[Idle-dev] How does one offer patches?
taleinat at gmail.com
Mon Oct 11 02:19:16 CEST 2010
Bruce Sherwood wrote:
> Please forgive me for my ignorance, but how does one offer patches to
> IDLE? At http://vpython.org/vidle/patch.diff is a patch from the
> idlelib installed with Windows Python3.1.2 to vidle, where vidle
> incorporates the work done in the 2009 GSoC by Guilherme Polo, updated
> for Python 3. For details, see my posts of Sept. 14.
> I have several questions:
> 1) Is the idlelib shipped with Windows Python 3.1.2 the right base to
> diff against?
> 2) If not, against what base should I make the diff?
> 3) Is one diff for all of idlelib okay, or does one submit separate
> diff files for each file?
> 4) How/where do I formally offer this diff? I've never done this before.
> I should add that just today I remade the diff at
> http://vpython.org/vidle/patch.diff because I discovered that I'd
> missed an important correction Guilherme had made. The error is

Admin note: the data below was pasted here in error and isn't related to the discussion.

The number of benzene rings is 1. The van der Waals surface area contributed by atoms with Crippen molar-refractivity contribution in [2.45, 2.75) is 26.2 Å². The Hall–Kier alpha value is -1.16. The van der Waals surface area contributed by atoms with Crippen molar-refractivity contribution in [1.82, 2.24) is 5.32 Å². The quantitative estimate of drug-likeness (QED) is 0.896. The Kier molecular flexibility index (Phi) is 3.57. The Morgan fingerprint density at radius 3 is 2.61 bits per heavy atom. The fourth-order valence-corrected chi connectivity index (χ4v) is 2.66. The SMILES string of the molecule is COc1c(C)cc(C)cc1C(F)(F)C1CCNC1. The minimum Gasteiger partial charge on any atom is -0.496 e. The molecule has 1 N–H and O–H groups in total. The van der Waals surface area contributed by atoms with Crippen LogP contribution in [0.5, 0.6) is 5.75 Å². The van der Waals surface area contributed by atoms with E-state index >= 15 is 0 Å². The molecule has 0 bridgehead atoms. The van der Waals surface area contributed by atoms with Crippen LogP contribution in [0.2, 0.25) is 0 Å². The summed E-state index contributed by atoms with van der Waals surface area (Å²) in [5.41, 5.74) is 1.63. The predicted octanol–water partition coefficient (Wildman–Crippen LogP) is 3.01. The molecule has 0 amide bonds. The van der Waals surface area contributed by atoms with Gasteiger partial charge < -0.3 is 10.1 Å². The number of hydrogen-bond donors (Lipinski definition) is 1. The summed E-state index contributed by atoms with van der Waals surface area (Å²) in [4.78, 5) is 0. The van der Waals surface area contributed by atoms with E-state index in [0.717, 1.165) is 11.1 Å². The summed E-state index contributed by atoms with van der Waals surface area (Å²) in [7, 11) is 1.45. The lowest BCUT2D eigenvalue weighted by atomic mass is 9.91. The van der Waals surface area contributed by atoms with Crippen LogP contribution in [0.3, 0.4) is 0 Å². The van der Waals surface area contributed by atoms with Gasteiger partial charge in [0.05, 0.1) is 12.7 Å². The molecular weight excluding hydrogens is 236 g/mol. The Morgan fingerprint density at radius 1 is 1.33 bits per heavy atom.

> present in the Python 3.1.2 idlelib. In IOBinding.py one should delete
> this statement:
> Unless this statement is deleted, when you open a long file the first
> line is not seen; it's above the edit display. This can be pretty
Since IDLE is part of the Python stdlib, patches (and bugs and
features requests) should be posted on the Python bug tracker at
bugs.python.org. For major patches such as this, a mention on the
idle-dev mailing list is also helpful to get things moving along.
A patch should contain all relevant changes to all relevant files.
Ideally, a patch should encapsulate a single set of changes, and after
applying it everything should still work as expected. If several
unrelated changes have been made in VIDLE, it might be better to post
a patch for each change separately to make testing and reviewing
simpler. This can take a bit of work though, and it's better to post
one big patch than to post nothing at all.
Patches should preferably be based on a recent SVN revision. The more
recent the better, but next point is more important...
Patches should only be posted after having been well tested in order
to avoid frustrating the reviewers. From my experience, posting a
patch and later mentioning small fixes and edge-cases will often cause
a patch not to be accepted, because nobody will want to review it.
Posting a patch and requesting help in fixing a few last problems is
okay, of course, as long as you've recognized the problems and mention
them in advance.
I hope this helps! I'm itching to get Guilhereme's changes in!
- Tal Einat
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